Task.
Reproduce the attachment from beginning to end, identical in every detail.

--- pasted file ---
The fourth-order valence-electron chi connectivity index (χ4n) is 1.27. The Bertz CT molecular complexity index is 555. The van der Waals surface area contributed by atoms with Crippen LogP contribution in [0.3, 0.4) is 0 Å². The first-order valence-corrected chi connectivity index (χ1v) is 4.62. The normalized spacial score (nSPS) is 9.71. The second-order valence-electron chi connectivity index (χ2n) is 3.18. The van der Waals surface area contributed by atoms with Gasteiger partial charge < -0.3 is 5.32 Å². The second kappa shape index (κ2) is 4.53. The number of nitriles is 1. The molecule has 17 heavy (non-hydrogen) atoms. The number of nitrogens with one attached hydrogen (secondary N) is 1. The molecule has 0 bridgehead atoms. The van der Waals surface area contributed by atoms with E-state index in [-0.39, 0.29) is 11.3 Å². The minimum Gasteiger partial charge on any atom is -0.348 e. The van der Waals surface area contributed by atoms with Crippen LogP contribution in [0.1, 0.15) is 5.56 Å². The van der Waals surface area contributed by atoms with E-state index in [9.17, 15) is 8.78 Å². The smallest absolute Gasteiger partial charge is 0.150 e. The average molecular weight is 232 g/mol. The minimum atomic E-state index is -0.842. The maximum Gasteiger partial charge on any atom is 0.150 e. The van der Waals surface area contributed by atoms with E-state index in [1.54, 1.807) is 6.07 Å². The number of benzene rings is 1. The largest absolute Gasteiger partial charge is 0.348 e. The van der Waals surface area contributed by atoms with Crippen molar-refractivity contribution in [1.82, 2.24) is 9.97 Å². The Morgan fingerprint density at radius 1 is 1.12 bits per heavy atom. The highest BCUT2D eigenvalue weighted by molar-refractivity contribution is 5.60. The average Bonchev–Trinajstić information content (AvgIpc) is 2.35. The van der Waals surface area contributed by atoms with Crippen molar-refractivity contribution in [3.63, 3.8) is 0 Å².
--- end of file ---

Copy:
The fourth-order valence-electron chi connectivity index (χ4n) is 1.27. The Bertz CT molecular complexity index is 555. The van der Waals surface area contributed by atoms with Crippen LogP contribution in [0.3, 0.4) is 0 Å². The first-order valence-corrected chi connectivity index (χ1v) is 4.62. The normalized spacial score (nSPS) is 9.71. The second-order valence-electron chi connectivity index (χ2n) is 3.18. The van der Waals surface area contributed by atoms with Gasteiger partial charge < -0.3 is 5.32 Å². The second kappa shape index (κ2) is 4.53. The number of nitriles is 1. The molecule has 17 heavy (non-hydrogen) atoms. The number of nitrogens with one attached hydrogen (secondary N) is 1. The molecule has 0 bridgehead atoms. The van der Waals surface area contributed by atoms with E-state index in [-0.39, 0.29) is 11.3 Å². The minimum Gasteiger partial charge on any atom is -0.348 e. The van der Waals surface area contributed by atoms with Crippen LogP contribution in [0.1, 0.15) is 5.56 Å². The van der Waals surface area contributed by atoms with E-state index in [9.17, 15) is 8.78 Å². The smallest absolute Gasteiger partial charge is 0.150 e. The average molecular weight is 232 g/mol. The minimum atomic E-state index is -0.842. The maximum Gasteiger partial charge on any atom is 0.150 e. The van der Waals surface area contributed by atoms with E-state index in [1.54, 1.807) is 6.07 Å². The number of benzene rings is 1. The largest absolute Gasteiger partial charge is 0.348 e. The van der Waals surface area contributed by atoms with Crippen molar-refractivity contribution in [1.82, 2.24) is 9.97 Å². The Morgan fingerprint density at radius 1 is 1.12 bits per heavy atom. The highest BCUT2D eigenvalue weighted by molar-refractivity contribution is 5.60. The average Bonchev–Trinajstić information content (AvgIpc) is 2.35. The van der Waals surface area contributed by atoms with Crippen molar-refractivity contribution in [3.63, 3.8) is 0 Å².